Spring chinook fishing opened March 16 on the lower Wind River and at Drano Lake, although Hymer noted that the action won’t pick up there until more fish pass Bonneville Dam.  Anglers can check fish counts at the dam on the U.S. Army Corps of Engineers website at https://www.nwp.usace.army.mil/op/fishdata/home.asp .  Anglers should be aware of several changes in fishing rules on tributaries to the Bonneville Pool:

* Drano Lake: The anti-snag rule was removed March 16.  Starting April 16, fishing around the outlet of Drano Lake will be limited to bank fishing west of a line projected from the eastern-most pillar of the Highway 14 Bridge to a posted marker on the north shore.
* Wind River: The anti-snag rule has been removed from the mouth upstream to the Burlington Northern Railroad Bridge.
* Klickitat River:  Starting April 3, anglers fishing from the Fisher Hill Bridge downstream will be able to retain two hatchery chinook, hatchery steelhead or one of each as part of their daily limit.  Fishing will be open four days per week – Mondays, Wednesdays, Saturdays and Sundays.

Below Bonneville, spring chinook are starting to make an appearance in several tributaries, although late-run hatchery winter steelhead continue to make up the bulk of the catch on the Cowlitz and Kalama rivers.  At the Cowlitz Hatchery, 24 adult spring chinook and 225 winter-run steelhead were recovered during the second week of March.  A creel survey that week on the Cowlitz turned up 17 hatchery steelhead and one adult chinook among 44 boat anglers.  Eighty-eight bank anglers had caught 14 hatchery steelhead and released two others.

The odds of catching hatchery steelhead were even better that week on the Kalama River, where 12 boat anglers had caught five fish and released three others.  “Fishing for late-run hatchery steelhead is peaking right now, providing a great fishing opportunity as more spring chinook move into the rivers,” said Hymer, noting that anglers have also been catching some steelhead in The Dalles Pool.

Anglers should be aware, however, that March 15 was the last day to fish for steelhead on Abernathy, Cedar (Clark Co.), Germany, Mill (Cowlitz Co.), Rock (Skamania Co.), Salmon (Clark Co.) creeks and on the Coweeman, Elochoman, Grays, East Fork Lewis and Washougal rivers.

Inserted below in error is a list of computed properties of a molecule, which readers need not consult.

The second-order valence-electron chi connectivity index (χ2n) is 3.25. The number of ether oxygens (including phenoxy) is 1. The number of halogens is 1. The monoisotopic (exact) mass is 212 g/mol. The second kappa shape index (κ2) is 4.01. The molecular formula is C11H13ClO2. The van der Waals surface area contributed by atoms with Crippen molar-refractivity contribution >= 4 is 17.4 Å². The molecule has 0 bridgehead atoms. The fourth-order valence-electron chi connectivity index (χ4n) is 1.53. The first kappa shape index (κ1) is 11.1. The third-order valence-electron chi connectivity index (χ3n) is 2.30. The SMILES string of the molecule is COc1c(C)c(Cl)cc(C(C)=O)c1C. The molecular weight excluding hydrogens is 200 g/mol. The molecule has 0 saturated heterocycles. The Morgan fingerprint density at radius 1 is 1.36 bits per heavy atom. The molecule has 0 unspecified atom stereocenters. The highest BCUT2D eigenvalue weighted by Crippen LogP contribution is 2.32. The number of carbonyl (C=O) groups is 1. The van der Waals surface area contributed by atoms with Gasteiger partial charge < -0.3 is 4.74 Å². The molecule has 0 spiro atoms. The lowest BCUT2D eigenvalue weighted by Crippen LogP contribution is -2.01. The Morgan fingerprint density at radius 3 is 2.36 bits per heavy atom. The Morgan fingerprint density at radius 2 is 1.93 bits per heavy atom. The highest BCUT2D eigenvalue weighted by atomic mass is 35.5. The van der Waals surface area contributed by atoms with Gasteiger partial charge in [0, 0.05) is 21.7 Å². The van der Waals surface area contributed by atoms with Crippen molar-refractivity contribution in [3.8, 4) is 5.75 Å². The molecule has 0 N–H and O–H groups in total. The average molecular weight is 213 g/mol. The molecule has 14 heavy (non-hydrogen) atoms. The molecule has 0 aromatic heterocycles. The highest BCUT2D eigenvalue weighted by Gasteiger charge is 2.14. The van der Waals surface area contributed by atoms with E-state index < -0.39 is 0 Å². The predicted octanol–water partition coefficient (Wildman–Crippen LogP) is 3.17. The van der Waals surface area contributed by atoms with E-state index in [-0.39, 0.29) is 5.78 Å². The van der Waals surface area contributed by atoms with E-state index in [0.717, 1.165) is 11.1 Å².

Meanwhile, sturgeon fishing has been slow, although boat anglers have been catching some legal-size fish in the Kalama area as well as in The Dalles Pool, where walleye fishing is starting to heat up along with the weather.  Boat anglers fishing there have been averaging a walleye per rod, along with some bass .

Trout anglers should know that WDFW recently stocked Battleground Lake with 3,000 rainbow trout averaging half-a-pound apiece.  Nine recycled winter steelhead were also planted in Kress Lake on March 10.


The Grand Ronde River, a tributary of the Snake River in the southeast corner of the region, is providing good steelhead trout action. Steelheading has been reportedly excellent near the mouth of the Grand Ronde and near the mouth of Cottonwood Creek, which flows into the Grand Ronde northeast of Troy, Oregon.

The seven impoundments off the Tucannon River on WDFW’s Wooten Wildlife Area in Columbia County, which opened March 1, continue to produce catches of hatchery rainbow trout . Beaver, Big Four, Blue, Deer, Rainbow, Spring and Watson lakes have been stocked with “catchable-size” (about one-third pound) and “jumbo” (about one-and-a-half pound) trout from the Tucannon and Lyons Ferry fish hatcheries.

WDFW fish biologist Chris Donley of Spokane says some of the March 1-opening waters in the central district are also seeing good action on rainbow trout.  Notable are Amber, Downs, Liberty and Medical lakes in Spokane County. Liberty and Downs recently received more catchable-size hatchery rainbows (see the WDFW Trout Plants at http://wdfw.wa.gov/fish/plants/weekly/   for details).

Downs Lake, on the Spokane-Lincoln county line east of Sprague, is also already providing catches of largemouth bass .  Liberty and Medical lakes are also producing catches of brown trout .

Year-round fisheries at Sprague Lake, on the Lincoln-Adams county line, and Rock Lake in Whitman County, remain good, Donley said. Sprague is all rainbows and Rock has both rainbows and browns.

Donley also noted Lake Roosevelt, the Columbia River reservoir off Grand Coulee Dam, is good for rainbows and kokanee , “if you can find the fish.”

The region’s winter-season fisheries in Stevens County – Williams and Hatch lakes near Colville – offer completely open water fishing for stocked rainbows for the rest of the month. Both close March 31.